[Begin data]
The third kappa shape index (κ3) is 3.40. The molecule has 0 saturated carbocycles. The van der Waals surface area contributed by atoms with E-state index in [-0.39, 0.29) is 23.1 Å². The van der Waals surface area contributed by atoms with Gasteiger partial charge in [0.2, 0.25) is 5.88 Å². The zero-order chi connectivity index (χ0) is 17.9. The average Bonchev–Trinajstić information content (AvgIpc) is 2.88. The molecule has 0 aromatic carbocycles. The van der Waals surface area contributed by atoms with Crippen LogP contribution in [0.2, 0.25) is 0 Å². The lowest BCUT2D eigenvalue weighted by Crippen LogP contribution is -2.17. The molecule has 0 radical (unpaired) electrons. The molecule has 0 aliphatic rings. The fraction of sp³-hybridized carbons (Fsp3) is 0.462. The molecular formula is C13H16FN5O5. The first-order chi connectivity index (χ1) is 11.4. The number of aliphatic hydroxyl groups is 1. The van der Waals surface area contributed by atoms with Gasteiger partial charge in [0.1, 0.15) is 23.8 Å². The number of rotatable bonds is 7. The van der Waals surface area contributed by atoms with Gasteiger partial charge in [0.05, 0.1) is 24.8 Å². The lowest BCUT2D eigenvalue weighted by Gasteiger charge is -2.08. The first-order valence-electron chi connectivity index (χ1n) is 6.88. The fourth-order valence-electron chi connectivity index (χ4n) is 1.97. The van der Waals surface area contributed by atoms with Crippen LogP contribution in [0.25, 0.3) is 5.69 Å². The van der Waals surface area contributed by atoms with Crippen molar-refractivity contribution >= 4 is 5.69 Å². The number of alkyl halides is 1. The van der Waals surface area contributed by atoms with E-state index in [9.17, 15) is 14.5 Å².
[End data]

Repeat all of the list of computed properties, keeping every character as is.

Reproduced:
The third kappa shape index (κ3) is 3.40. The molecule has 0 saturated carbocycles. The van der Waals surface area contributed by atoms with E-state index in [-0.39, 0.29) is 23.1 Å². The van der Waals surface area contributed by atoms with Gasteiger partial charge in [0.2, 0.25) is 5.88 Å². The zero-order chi connectivity index (χ0) is 17.9. The average Bonchev–Trinajstić information content (AvgIpc) is 2.88. The molecule has 0 aromatic carbocycles. The van der Waals surface area contributed by atoms with Crippen LogP contribution in [0.2, 0.25) is 0 Å². The lowest BCUT2D eigenvalue weighted by Crippen LogP contribution is -2.17. The molecule has 0 radical (unpaired) electrons. The molecule has 0 aliphatic rings. The fraction of sp³-hybridized carbons (Fsp3) is 0.462. The molecular formula is C13H16FN5O5. The first-order chi connectivity index (χ1) is 11.4. The number of aliphatic hydroxyl groups is 1. The van der Waals surface area contributed by atoms with Gasteiger partial charge in [0.1, 0.15) is 23.8 Å². The number of rotatable bonds is 7. The van der Waals surface area contributed by atoms with Gasteiger partial charge in [0.05, 0.1) is 24.8 Å². The lowest BCUT2D eigenvalue weighted by Gasteiger charge is -2.08. The first-order valence-electron chi connectivity index (χ1n) is 6.88. The fourth-order valence-electron chi connectivity index (χ4n) is 1.97. The van der Waals surface area contributed by atoms with Crippen LogP contribution in [0.25, 0.3) is 5.69 Å². The van der Waals surface area contributed by atoms with Crippen molar-refractivity contribution >= 4 is 5.69 Å². The number of alkyl halides is 1. The van der Waals surface area contributed by atoms with E-state index in [9.17, 15) is 14.5 Å².